But anyways, there’s this perverse incentive where you take this dollar bill and you auction it off. It helps if you have a lot of people and some of them are drunk. Because you change… It’s an option with one rule difference, and that is whoever is the number two bidder has to pay whatever he bid, but doesn’t get anything. Whoever wins it obviously wins it. As long as you get two people suckered in, then it’s guaranteed to be very destructive. Because let’s say somebody starts at five cents and ten cents and whatever, it gets up to 95 cents, and that’s the moment we’ll call it the oh, shit moment, because the person who’s bid 90, next guy outbids 95, he goes, Okay, I’ll bid a dollar. At least I’m even. But the guy who has bid 95 says, you know what? I’ll bid a dollar five. I’d rather win it for a dollar five. I’m only out five cents. But now the guy who’s bid a dollar goes to a dollar ten and it keeps going. And so there’s a perverse incentive designed into this game. This was designed by a bunch of game theory guys, including Nash, who was the one that wrote the movie about a beautiful mind.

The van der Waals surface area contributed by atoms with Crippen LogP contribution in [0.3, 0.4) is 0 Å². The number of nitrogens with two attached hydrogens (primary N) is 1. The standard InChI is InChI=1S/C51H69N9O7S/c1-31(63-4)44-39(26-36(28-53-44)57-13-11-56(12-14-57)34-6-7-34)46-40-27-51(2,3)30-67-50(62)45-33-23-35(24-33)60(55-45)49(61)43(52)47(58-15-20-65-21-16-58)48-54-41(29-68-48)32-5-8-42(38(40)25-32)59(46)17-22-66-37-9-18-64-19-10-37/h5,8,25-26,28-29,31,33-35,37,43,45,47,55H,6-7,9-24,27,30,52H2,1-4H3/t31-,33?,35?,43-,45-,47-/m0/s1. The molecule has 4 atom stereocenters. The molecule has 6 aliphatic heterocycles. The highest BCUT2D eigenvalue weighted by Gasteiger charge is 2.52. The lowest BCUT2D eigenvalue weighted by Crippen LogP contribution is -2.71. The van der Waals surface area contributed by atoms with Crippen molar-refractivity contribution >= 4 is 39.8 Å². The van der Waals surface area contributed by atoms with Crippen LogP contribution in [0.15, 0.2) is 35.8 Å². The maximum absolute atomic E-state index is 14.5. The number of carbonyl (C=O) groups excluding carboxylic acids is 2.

This is this particular thing, and I use this as an example because our Fed-driven system has these perverse incentives to destroy. They’ve made it profitable to destroy. And so there’s a quote I think about a lot. It’s John Maynard Keynes sighting Vladimir Lenin. Some of you may be familiar with the quote, and the quote is, There’s no sure way to destroy the capital or overthrow the capitalist order than by debauching the currency. He talks about this and then the other thing, but the quote basically concludes that by engaging all the hidden forces of economics in favor of destruction, and you bring about the end of the system, and not one person in a million can diagnose what’s going on. Reading this and reading some of the other things that Keynes said as he talks about the euthanasia of the rentier. The person who is a saver, who earns interest in Kenynes’ direct stated opinion is a functionless parasite that he wants to kill. I don’t think he was entirely kidding with the term euthanasia. He proposes this, but he understands the head and forces of economics far better than I think all the people who followed after him.